The great reformers such as Benedict of Aniane, the leaders of the Cluny movement ‒ the saintly abbots Odo, Majolus, Odilo and Hugh ‒ Dominic and Francis and Norbert, sixteenth century reformers such as Philip Neri with his Oratory, Ignatius Loyola with the Spiritual Exercises, Anthony Zaccaria through his foundation of the Theatines, Charles Borromeo with his promotion of seminaries for priestly training: all sealed their efforts with a burning love for the Church’s Tradition and traditions  and with an undeterredness to bring them to the hearts of their contemporaries using the most effective methods possible.

  1. For Ignatians Tradition is Liberating for Avant-Garde Creativity.

Love for Tradition will put “nerves” in us! It will make us restless, put  passion where there is apathy, and zeal where lies only nonchalance!

Face to face with the great ones of Catholic Tradition and their deathless deeds, our minds give way to admiration, admiration provokes desire, desire a sense of adventure and a “contagious” attraction towards imitation and emulation – a fine foundation indeed for the secret triumphs of grace in our hearts.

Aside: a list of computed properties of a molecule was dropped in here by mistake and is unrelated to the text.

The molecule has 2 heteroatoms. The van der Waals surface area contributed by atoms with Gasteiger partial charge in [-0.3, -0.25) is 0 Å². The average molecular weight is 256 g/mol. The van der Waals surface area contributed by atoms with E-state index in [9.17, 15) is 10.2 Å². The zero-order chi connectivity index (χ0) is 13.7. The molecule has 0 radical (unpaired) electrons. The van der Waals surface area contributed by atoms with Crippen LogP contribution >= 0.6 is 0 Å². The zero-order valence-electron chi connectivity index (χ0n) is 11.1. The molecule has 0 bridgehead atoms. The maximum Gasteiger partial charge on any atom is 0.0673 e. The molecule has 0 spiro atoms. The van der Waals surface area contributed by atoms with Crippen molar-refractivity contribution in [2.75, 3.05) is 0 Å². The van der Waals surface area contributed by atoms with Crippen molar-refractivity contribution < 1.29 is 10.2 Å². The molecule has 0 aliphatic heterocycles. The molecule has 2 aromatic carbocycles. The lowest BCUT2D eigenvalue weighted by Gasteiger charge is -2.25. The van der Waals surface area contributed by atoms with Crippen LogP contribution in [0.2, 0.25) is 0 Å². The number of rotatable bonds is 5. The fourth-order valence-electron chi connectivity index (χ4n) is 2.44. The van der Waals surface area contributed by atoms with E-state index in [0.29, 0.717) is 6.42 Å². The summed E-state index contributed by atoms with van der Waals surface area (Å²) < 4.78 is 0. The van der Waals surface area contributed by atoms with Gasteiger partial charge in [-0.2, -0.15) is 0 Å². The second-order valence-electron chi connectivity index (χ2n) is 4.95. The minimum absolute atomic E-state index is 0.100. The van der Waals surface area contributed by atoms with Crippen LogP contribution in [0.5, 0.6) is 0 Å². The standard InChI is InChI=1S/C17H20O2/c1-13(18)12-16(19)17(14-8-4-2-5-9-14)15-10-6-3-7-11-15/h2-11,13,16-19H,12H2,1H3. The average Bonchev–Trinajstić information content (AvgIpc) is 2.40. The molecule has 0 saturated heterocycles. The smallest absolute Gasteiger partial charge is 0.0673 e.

1. For Ignatians Tradition is the Building Quarry for Creative Minorities

Tradition empowers us to find solutions to the problems of the present

“Now let us take into consideration Church history from the theological viewpoint, highlighting another important aspect. Its essential duty, in fact, turns out to be the complex mission to investigate and clarify that process of reception and transmission, of paralépsis and of paràdosis, through which was substantiated, in the course of the ages, the Church’s raison d’être. Indeed, it is beyond a doubt that the Church can draw inspiration for her choices by drawing on her centuries-old treasury of experience and memory”. (Pope Benedict XVI)

  1. For Ignatians Tradition is the Great Source of Hope from the Secrets of Yesteryear

Knowledge of the Tradition through the study of history will also throw floodlights on  the causes of past decadence in the Church and how renewals  have occurred thus giving us the “historical imagination” so valuable for rebuilding and renewing the Church of the present, flinging far from us cynical criticisms and  sterile pseudo-reforms not based on personal holiness.

As the historian, Christopher Dawson, remarked about the barbarian destruction of monasteries in the Dark Ages:

“Ninety-nine out of a hundred monasteries could be burnt and the monks killed or driven out, and yet the whole tradition could be reconstituted from the one survivor, and the desolate sites could be repeopled by fresh supplies of monks who would take up again the broken tradition […]  after more than a century of utter destruction.” (C. Dawson, Religion and the Rise of Western Culture)